DETROIT – Former Macomb County Prosecutor Eric Smith has been sentenced to 21 months in federal prison after pleading guilty to obstruction of justice in connection with a corruption scandal and investigation.
He is required to report in 90 days.
Smith faces a list of corruption charges in connection with his time in office, but most recently pleaded guilty to one count of obstruction of justice in January 2021. Officials said Smith admitted that he tried to get a friend and two assistant county prosecutors to make false statements to federal law enforcement officers and a federal grand jury during an investigation into his conduct.
Smith also admitting to stealing over $74,000 from his campaign fund through two different fraud schemes. He will pay $69,950 in restitution.
The felony charge carried a maximum prison sentence of 20 years. Smith had agreed to a deal to serve 21 months in prison for the federal obstruction charge.
Smith is facing 10 other criminal corruption charges in Michigan following state Attorney General Dana Nessel’s investigation into his handling of forfeiture funds, which were supposed to be used for specific police and law enforcement activities.
The former prosecutor is still facing the following charges:
- 1 count official misconduct in office, a five-year felony;
- 1 count tampering with evidence in a civil proceeding, a four-year felony;
- 1 count accessory after the fact to Liston’s embezzlement by a public official, a five-year felony;
- 1 count conducting a criminal enterprise, a 20-year felony;
- 5 counts embezzlement by a public official, a 10-year felony -- one count each for years 2014, 2015, 2016, 2017 and 2018; and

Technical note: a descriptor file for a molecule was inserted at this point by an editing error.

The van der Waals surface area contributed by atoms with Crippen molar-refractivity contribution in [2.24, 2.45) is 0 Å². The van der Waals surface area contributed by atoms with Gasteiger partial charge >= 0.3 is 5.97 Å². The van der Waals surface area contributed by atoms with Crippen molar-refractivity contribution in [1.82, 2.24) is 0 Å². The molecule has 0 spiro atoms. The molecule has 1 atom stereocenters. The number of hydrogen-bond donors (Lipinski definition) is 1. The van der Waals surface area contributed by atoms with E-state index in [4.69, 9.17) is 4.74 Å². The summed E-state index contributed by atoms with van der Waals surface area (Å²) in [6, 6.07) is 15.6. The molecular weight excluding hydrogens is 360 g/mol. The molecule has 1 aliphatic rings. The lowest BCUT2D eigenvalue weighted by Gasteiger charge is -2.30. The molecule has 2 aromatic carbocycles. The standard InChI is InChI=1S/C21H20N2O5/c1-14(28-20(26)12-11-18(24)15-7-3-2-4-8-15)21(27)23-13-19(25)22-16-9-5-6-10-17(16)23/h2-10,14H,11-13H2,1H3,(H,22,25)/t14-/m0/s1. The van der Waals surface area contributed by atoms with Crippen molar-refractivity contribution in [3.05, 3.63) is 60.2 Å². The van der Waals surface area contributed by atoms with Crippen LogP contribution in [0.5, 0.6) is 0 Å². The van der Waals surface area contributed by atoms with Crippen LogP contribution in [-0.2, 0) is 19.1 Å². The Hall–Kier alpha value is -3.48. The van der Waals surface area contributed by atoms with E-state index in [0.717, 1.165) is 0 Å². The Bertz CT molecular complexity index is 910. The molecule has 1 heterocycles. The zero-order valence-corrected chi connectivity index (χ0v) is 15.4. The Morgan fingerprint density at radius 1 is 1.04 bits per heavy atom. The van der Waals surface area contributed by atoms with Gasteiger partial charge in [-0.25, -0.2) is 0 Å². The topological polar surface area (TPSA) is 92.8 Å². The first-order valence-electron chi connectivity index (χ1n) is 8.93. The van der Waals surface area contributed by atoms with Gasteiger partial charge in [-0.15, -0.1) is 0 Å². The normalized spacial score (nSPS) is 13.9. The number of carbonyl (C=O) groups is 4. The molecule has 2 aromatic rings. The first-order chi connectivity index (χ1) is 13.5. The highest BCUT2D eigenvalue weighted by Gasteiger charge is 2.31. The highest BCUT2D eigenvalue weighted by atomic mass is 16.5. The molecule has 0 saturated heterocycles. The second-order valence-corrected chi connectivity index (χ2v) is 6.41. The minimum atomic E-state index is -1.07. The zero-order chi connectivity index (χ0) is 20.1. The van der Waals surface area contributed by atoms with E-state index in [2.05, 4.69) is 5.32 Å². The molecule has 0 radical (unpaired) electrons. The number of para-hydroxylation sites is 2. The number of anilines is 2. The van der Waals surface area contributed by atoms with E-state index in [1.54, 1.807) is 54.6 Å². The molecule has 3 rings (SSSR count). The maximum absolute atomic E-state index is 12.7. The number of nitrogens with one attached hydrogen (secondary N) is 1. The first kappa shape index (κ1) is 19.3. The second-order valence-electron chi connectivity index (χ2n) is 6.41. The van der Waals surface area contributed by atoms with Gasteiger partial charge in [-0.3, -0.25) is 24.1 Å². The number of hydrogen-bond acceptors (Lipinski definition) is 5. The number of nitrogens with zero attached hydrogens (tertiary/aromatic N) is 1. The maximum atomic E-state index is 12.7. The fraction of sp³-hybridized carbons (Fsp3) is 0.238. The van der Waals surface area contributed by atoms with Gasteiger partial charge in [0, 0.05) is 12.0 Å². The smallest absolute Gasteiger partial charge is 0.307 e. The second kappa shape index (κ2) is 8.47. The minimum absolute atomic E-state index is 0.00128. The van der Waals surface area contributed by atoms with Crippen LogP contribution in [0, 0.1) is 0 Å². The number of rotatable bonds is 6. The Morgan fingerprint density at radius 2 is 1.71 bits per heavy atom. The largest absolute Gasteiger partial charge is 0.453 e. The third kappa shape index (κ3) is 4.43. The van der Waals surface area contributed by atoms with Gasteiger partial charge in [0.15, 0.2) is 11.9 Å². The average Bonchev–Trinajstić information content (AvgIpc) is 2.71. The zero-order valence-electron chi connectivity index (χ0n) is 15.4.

- 1 count of conspiracy to commit forgery, a 14-year felony and a $10,000 additional fine.
Earlier this month, a judge in Clinton Township ordered Smith to stand trial on the embezzlement charges.
Former Macomb County assistant prosecutor and chief of operations Benjamin Liston has also pleaded guilty to three counts of neglect of duty in the embezzlement scheme, lesser charges than he previously faced, officials said. He agreed to testify against Smith and will be sentenced after giving his testimony.
Current Macomb County assistant prosecutor and chief of operations Derek Miller has also been charged with one count of official misconduct in office and one count of conspiracy to commit a legal act in an illegal manner in connection with the embezzlement investigation.
Embezzlement case background
AG Nessel offered the following background into the embezzlement investigation in a press release last year:
The Attorney General’s office, along with multiple agencies and the Michigan State Police, began an investigation after Macomb County Executive Mark Hackel filed a complaint with the office. In the complaint, Hackel called for an investigation into inappropriate use of forfeiture accounts. Asset forfeiture powers are to be used in a way that enhances public safety and security, not for personal enrichment.
Examples of proper asset forfeiture expenditures include victim restitution for check forgeries, prosecutor training, equipment like cell phones or fax machines to support prosecution efforts, and other programs for victims. Investigators found that Smith and other defendants used the money to buy flowers and make-up for select secretaries, a security system for Smith’s residence, garden benches for staffers’ homes, country club catering for parties, campaign expenditures and more.
Under statute, forfeiture accounts are to be controlled by the county treasurer. However, investigators found Smith had four accounts containing public monies he controlled without official county oversight. Those accounts are: Drug Forfeiture, Bad Check Restitution, OWI (Operating While under the Influence) Forfeiture, and Warren Drug Court.
Investigators also determined that Weber provided false invoices totaling nearly $28,000 as part of the operation.
For Smith to be removed as Macomb County Prosecutor, it would either be a decision by Gov. Gretchen Whitmer or through an action of the Macomb County Board of Commissioners and its chairman, Bob Smith, who is also Eric Smith’s brother.